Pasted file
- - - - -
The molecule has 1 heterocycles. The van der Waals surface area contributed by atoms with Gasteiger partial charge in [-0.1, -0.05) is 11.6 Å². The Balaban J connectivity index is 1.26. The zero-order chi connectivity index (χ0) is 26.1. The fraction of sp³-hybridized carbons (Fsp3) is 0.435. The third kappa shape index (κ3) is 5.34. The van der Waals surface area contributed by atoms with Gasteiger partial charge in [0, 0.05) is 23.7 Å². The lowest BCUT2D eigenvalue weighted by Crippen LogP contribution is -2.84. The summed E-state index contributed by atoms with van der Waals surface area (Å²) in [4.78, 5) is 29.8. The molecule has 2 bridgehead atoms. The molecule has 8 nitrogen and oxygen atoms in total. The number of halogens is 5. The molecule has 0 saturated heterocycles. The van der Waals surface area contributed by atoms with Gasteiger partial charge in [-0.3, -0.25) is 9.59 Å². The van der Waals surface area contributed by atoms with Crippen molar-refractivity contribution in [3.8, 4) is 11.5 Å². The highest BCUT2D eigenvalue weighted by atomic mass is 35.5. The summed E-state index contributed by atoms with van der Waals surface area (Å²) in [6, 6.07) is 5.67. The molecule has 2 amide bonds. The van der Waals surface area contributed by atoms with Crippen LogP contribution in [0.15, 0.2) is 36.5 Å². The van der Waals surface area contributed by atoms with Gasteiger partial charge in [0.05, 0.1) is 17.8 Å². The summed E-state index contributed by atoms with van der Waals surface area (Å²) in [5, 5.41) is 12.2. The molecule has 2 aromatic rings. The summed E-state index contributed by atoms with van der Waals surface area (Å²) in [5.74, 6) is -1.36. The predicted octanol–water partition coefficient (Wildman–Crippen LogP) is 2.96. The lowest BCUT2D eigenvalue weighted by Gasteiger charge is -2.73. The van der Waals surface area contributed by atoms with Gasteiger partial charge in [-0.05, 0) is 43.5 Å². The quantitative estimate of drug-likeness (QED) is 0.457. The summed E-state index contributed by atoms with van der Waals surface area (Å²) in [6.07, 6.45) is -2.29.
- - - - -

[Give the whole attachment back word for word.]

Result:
The molecule has 1 heterocycles. The van der Waals surface area contributed by atoms with Gasteiger partial charge in [-0.1, -0.05) is 11.6 Å². The Balaban J connectivity index is 1.26. The zero-order chi connectivity index (χ0) is 26.1. The fraction of sp³-hybridized carbons (Fsp3) is 0.435. The third kappa shape index (κ3) is 5.34. The van der Waals surface area contributed by atoms with Gasteiger partial charge in [0, 0.05) is 23.7 Å². The lowest BCUT2D eigenvalue weighted by Crippen LogP contribution is -2.84. The summed E-state index contributed by atoms with van der Waals surface area (Å²) in [4.78, 5) is 29.8. The molecule has 2 bridgehead atoms. The molecule has 8 nitrogen and oxygen atoms in total. The number of halogens is 5. The molecule has 0 saturated heterocycles. The van der Waals surface area contributed by atoms with Gasteiger partial charge in [-0.3, -0.25) is 9.59 Å². The van der Waals surface area contributed by atoms with Crippen molar-refractivity contribution in [3.8, 4) is 11.5 Å². The highest BCUT2D eigenvalue weighted by atomic mass is 35.5. The summed E-state index contributed by atoms with van der Waals surface area (Å²) in [6, 6.07) is 5.67. The molecule has 2 amide bonds. The van der Waals surface area contributed by atoms with Crippen LogP contribution in [0.15, 0.2) is 36.5 Å². The van der Waals surface area contributed by atoms with Gasteiger partial charge in [0.05, 0.1) is 17.8 Å². The summed E-state index contributed by atoms with van der Waals surface area (Å²) in [5, 5.41) is 12.2. The molecule has 2 aromatic rings. The summed E-state index contributed by atoms with van der Waals surface area (Å²) in [5.74, 6) is -1.36. The predicted octanol–water partition coefficient (Wildman–Crippen LogP) is 2.96. The lowest BCUT2D eigenvalue weighted by Gasteiger charge is -2.73. The van der Waals surface area contributed by atoms with Gasteiger partial charge in [-0.05, 0) is 43.5 Å². The quantitative estimate of drug-likeness (QED) is 0.457. The summed E-state index contributed by atoms with van der Waals surface area (Å²) in [6.07, 6.45) is -2.29.